10 June 2013
June digest: An open letter on the importance of reproductive choice
This month's top stories on Reproductive Review.
Furedi writes, on RH Reality Check:
‘I want to thank Jodi Magee for her response article on how Physicians for Reproductive Health continues to “absolutely support the right to choose,” despite having dropped the word “choice” from its name. In the United Kingdom, we are the poorer because no organization quite like hers exists.
‘For us, reproductive health is now pretty mainstream. Our Royal College of Obstetricians and Gynecologists (RCOG) has a faculty dedicated to it. But we have no mainstream, national organization with professional clout and profile that stands up for a woman’s right to choose. Perhaps here in the UK, some of us feel the importance of reproductive choice because none of us have ever known it. Regardless of our wealth, education, or standing, none of us can have a legal abortion in Britain because we decide, personally and for ourselves, that it is right.
‘British abortion law and practice has never acknowledged women’s reproductive choice. Our legislation was drafted in the 1960s to create conditions under which abortion could be delivered safely and regulated closely for the public good—that it should be a right for women was not even discussed. Our parliament, courts, and medical professionals have never accepted that women have the capacity to decide about abortion for themselves at any stage in pregnancy. Instead the law offers a legal defense for a doctor who decides an abortion is best for a woman’s health…’
A conference of medical professionals held at the Royal Society of Medicine next week will discuss the way that advice and anxieties about pregnancy have been fuelled in recent years by a culture of fetal ‘imaging and imagining’, where the ability to see the fetus in the womb has contributed to a set of ideas about the fetus, and the pregnant woman, that are both inaccurate and insulting, writes Jennie Bristow in the Independent.
- 3. EVENT: ABORTION, MOTHERHOOD AND THE MEDICAL PROFESSION
This conference, organised jointly by British Pregnancy Advisory Service and the Royal Society of Medicine, takes place on Wednesday 12 June 2013 at the Royal Society Of Medicine, 1 Wimpole Street, LONDON, W1G 0AE. View the programme here.
Dr Morgentaler, who led the abortion movement in Canada, has died at the age of 90, more than four decades after breaking the law at the time and opening the country’s first abortion clinic in Montreal.
In 2009, Dr. George Tiller, an abortion provider, was murdered at his church in Wichita Kansas. The film, ‘After Tiller’, captures the stories of women who need later abortions and the handful of doctors who openly provide this care, and has received excellent reviews.
‘After Tiller’ will make its European debut in the UK as part of the Sheffield Doc/Fest on 14 and 15 June, and will be screened at London’s Barbican on 6 July, followed by a a ScreenTalk with Manuelle Hurwitz of the International Planned Parenthood Federation, and Patricia Lohr of the British Pregnancy Advisory Service.
A Philadelphia doctor has been convicted of the first-degree murders of three babies delivered and killed with scissors in late-term abortions, BBC News Online reports.
House Republicans have voted to extend a bill that would ban all abortions after 20 weeks in the District of Columbia to apply in every state in the nation, the UK Guardian reports.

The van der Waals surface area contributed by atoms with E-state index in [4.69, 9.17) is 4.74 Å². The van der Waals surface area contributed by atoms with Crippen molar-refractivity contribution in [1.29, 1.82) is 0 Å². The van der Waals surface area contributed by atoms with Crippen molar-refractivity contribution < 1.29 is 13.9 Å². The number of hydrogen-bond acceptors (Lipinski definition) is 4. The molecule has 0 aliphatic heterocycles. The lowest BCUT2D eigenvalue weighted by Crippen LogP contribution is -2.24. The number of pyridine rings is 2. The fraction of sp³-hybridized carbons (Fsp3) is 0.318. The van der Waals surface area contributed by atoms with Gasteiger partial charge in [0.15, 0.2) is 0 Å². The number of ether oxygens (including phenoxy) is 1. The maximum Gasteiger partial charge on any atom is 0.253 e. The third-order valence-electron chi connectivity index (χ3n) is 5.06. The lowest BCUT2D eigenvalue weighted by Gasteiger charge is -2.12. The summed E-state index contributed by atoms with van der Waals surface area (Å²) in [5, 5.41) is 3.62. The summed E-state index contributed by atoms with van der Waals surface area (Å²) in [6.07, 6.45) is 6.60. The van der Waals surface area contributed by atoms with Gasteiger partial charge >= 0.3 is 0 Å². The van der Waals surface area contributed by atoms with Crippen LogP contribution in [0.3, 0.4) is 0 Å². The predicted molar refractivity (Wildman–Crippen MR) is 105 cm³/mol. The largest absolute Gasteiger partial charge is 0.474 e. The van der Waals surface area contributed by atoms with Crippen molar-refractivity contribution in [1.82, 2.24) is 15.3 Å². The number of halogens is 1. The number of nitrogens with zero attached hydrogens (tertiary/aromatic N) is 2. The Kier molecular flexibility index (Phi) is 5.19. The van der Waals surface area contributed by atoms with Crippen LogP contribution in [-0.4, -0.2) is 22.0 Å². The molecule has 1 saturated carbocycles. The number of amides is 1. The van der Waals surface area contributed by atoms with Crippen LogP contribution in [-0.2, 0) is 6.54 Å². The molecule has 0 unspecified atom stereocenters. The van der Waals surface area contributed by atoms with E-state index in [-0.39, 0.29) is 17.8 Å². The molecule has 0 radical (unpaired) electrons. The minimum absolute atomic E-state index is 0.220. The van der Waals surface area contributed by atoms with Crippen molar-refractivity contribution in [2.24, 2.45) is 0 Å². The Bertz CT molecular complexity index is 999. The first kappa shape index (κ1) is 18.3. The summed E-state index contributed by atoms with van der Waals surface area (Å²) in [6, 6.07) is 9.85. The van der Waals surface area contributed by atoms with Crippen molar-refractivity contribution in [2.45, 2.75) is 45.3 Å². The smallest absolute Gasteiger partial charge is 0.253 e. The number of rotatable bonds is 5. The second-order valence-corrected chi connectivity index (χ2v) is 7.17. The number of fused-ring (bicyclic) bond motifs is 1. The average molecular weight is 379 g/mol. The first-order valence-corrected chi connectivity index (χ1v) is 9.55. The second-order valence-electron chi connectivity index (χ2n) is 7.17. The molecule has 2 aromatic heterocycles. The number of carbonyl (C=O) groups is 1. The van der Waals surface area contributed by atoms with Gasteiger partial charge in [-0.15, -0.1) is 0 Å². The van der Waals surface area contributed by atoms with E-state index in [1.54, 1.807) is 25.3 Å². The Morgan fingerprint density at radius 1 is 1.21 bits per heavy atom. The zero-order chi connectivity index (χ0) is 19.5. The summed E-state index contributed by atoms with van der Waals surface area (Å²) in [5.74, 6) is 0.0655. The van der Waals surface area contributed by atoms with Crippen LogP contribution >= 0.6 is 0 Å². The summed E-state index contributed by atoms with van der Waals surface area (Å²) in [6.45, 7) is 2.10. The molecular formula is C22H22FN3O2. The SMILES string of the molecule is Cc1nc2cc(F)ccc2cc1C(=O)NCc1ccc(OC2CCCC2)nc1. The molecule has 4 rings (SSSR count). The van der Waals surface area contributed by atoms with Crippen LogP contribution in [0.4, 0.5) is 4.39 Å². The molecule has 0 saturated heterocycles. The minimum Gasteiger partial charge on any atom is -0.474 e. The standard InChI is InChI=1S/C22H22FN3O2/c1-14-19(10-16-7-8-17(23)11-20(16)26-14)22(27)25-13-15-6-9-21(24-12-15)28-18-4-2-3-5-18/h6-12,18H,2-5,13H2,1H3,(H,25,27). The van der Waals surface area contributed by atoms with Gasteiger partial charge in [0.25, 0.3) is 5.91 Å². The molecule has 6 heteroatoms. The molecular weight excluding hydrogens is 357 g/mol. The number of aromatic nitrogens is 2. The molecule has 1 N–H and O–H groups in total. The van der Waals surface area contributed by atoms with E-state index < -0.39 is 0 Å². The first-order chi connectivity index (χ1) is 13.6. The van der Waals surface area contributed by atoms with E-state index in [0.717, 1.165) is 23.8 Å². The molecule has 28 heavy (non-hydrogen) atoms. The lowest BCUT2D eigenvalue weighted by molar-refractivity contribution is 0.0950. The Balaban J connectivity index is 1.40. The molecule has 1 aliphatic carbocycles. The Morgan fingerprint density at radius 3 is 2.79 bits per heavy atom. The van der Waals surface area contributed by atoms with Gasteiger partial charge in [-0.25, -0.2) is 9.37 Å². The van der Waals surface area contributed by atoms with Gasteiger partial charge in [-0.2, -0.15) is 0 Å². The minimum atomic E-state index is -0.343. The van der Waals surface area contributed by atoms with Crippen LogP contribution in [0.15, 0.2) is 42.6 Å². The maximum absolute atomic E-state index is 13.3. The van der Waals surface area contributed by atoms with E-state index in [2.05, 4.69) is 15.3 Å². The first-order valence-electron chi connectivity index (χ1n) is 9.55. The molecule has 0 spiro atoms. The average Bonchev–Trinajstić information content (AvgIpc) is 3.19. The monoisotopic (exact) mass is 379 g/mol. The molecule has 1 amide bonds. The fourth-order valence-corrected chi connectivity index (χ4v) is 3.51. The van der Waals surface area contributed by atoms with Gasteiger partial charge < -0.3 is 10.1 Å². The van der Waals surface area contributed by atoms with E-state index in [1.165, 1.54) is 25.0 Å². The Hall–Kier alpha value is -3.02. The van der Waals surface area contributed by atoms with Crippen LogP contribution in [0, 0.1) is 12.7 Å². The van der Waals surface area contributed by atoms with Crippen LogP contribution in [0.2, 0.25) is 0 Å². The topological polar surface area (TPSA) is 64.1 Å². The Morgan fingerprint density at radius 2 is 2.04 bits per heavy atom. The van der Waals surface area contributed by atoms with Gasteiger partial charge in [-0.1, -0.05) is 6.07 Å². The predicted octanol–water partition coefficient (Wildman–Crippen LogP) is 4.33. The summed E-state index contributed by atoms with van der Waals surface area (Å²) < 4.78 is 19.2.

A controversial abortion bill in the Republic of Ireland does not amount to a change in the law, the Irish prime minister has said.
- 9. EVENT - ABORTION IN IRELAND: WHAT THE LAW MEANS FOR WOMEN AND PRO-CHOICE CAMPAIGNERS
Abortion is back at the top of the political agenda in Ireland. Following the tragic death of Savita Halappanavar last October, the Irish Government has been forced to produce abortion legislation - but only for cases in which the woman’s life is at risk. In Northern Ireland abortion is only allowed in exceptional circumstances and nearly all women who need an abortion are denied it.
This free public meeting, organised by Voice for Choice, will hear from experts working with Irish women and fighting for their right to choose. We will hear about the current legal situation, the impact this has on Irish women, prospects for change - and how pro-choice campaigners can get involved. The meeting will be followed by a wine reception.
Speakers and chair:
- Stephanie Lord, Choice Ireland
- Dr Audrey Simpson, Director of FPA in Northern Ireland
- Darinka Aleksic, Abortion Rights
When and where:
Thursday 20 June 2013 6:30pm - 8:30pm
Medical Society of London, 11 Chandos St, London W1G 9DP.
A seriously ill woman, whose fetus was diagnosed with ancephaly and who was denied an abortion by the Supreme Court, has undergone a premature Caesarean section.
A pregnant woman died after drinking concentrated vinegar during an attempt to self-induce an abortion, Manchester Evening News reports.
Following a two-day Court of Protection hearing in London, a High Court judge has decided that a woman detained under mental health legislation is capable of making a decision about terminating her 23-week pregnancy.
The Royal College of Obstetricians and Gynaecologists has been criticised for saying pregnant women may want to ‘play it safe’ and avoid chemicals found in many common household products.
Mothers and midwives have reacted against guidelines that will pressure all pregnant women to take breath tests to check if they have told the truth about smoking.
The mountain of scary ‘advice’ facing pregnant women is built on risk inflation and utterly junk science, writes Ellie Lee on spiked.
The number of and rate of terminations has continued to fall for the past four years.